Detroit’s car culture is impossible to ignore. Dubbed the Motor City long ago, it’s home to the headquarters of General Motors, Ford, and Fiat Chrysler, more commonly known as the Big Three. For decades, this auto industry hub represented the American dream—a dream that, in recent years, has been forced to evolve. Cue Detroit’s rebirth of creativity, which pays homage to the city’s history in contemporary ways.
Where to Stay
Just a block from the Detroit River in the heart of downtown sits the Detroit Foundation Hotel. Formerly the Detroit Fire Department headquarters, this chic hotel is a perfect example of the city’s efforts to integrate historic charm with contemporary designs. Owned by Aparium (its boutique hotels, including Hotel Covington, take a localized approach to hospitality), the hotel boasts 100 luxe rooms, curated amenities, and a ground-floor restaurant at the forefront of the city’s dining scene.
Through the firehouse’s original doors, the lobby is decked with retail goods from local brands like 1701 Bespoke Detroit and Mills Pharmacy + Apothecary. One-of-kind art installations add to its ambiance, like Detroit artist Kim Harty’s light installation, which floats above the hotel bar where fire hoses once hung. Continue admiring the building’s historic bones in one of its guest rooms, where you’ll find a treasure trove of goodies in the mini-bar stocked with spirits and brews crafted within city limits.
Where to Eat
Should you choose to leave your room, you don’t have to travel far to fill your belly with innovative cuisine and top-notch cocktails; the hotel’s restaurant, The Apparatus Room, is located in the firehouse’s former garage. The restaurant is headed by Thomas Lents, a Michigan native, who helped attain two Michelin stars as executive chef at Sixteen, a restaurant in Chicago’s Trump Tower. With breakfast service at 6:30 a.m. daily, and bar bites like french fries with za’atar served well into the evening, you can find something worth the elevator ride day or night.
Beyond the hotel’s doors, Detroit’s riverfront beckons. Explore the Detroit Riverwalk, where lush greenery and sprinkling fountains lead you to General Motors’s multi-skyscraper world headquarters, nicknamed the Renaissance Center, which feels like a city within a city. Steps from the riverfront entrance, inside the center’s Wintergarden atrium, gaze at vintage GM cars, like a shark-like 1956 Firebird II, a 1966 Electrovair II, and a classic two-door 1955 Buick Century. Finish your self-guided Renaissance Center tour with a hearty meal at Andiamo, a chic Italian restaurant right on the edge of the center’s atrium. Choose from more than 100 wines to complement authentic Northern Italian dishes, like the made-from-scratch pumpkin gnocchi served with pan-grilled scallops and a butternut squash puree. At dusk, the intimate restaurant offers sparkling riverfront views of Windsor, Ontario.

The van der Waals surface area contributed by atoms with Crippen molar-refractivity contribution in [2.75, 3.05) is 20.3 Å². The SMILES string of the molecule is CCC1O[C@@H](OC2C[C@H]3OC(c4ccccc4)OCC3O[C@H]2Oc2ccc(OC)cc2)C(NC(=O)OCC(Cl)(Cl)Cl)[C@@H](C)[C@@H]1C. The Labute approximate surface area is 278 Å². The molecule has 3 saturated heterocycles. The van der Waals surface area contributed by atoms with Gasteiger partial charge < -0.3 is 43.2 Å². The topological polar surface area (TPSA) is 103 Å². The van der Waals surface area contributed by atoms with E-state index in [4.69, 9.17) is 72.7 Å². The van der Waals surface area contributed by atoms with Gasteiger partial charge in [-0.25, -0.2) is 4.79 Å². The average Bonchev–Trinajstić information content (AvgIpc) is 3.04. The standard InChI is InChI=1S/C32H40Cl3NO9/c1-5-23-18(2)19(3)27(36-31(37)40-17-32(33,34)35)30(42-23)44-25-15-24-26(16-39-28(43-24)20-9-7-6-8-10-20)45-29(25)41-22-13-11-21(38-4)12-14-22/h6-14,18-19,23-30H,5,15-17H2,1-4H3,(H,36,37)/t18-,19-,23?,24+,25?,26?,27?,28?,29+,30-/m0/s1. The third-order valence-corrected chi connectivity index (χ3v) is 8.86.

What to Do
For a taste of Detroit’s past and present, check out West Canfield Street in the historic Cass Corridor neighborhood. Take in some seriously fresh vinyl—straight from an attached record pressing plant—at Third Man Records, the second retail location of the namesake record label that White Stripes artist Jack White established in 2001. In this part-record-store–part performance-venue, you’ll find rare albums by The Supremes next to live recordings by Father John Misty and The Shins. Across the street sits Detroit’s oldest operating brewery, Motor City Brewing Works, and a few doors down lives Michigan’s first-ever brew-pub, Traffic Jam & Snug. Sink into a well-loved booth at Traffic Jam and sample a flight of uncommon, rotating brews. And don’t forget to try the in-house bakery and dairy treats (hello, small batch ice cream!). Trust us, this 54-year-old pub knows its crafts.
Hometown Connection: The Detroit Industry Murals
It’s easy to get lost in the more than 100 galleries inside the Detroit Institute of Arts, located in Midtown Detroit near Wayne State University. In the main hall, take in what is considered Diego Rivera’s most successful work: the Detroit Industry Murals, which he painted in 1932 and 1933. Spanning 27 fresco panels, Rivera depicts Ford Motor Company factory workers, blasting furnaces, and welding machinery. Rivera’s depiction of the blue collar workers who built the Motor City parallels Union Terminal’s mosaics by Winold Reiss. Like Rivera, Reiss came to the project as an outsider—Rivera from Mexico and Reiss from Germany. Both artists used personal perspectives to portray those who turn the gears to make a city run.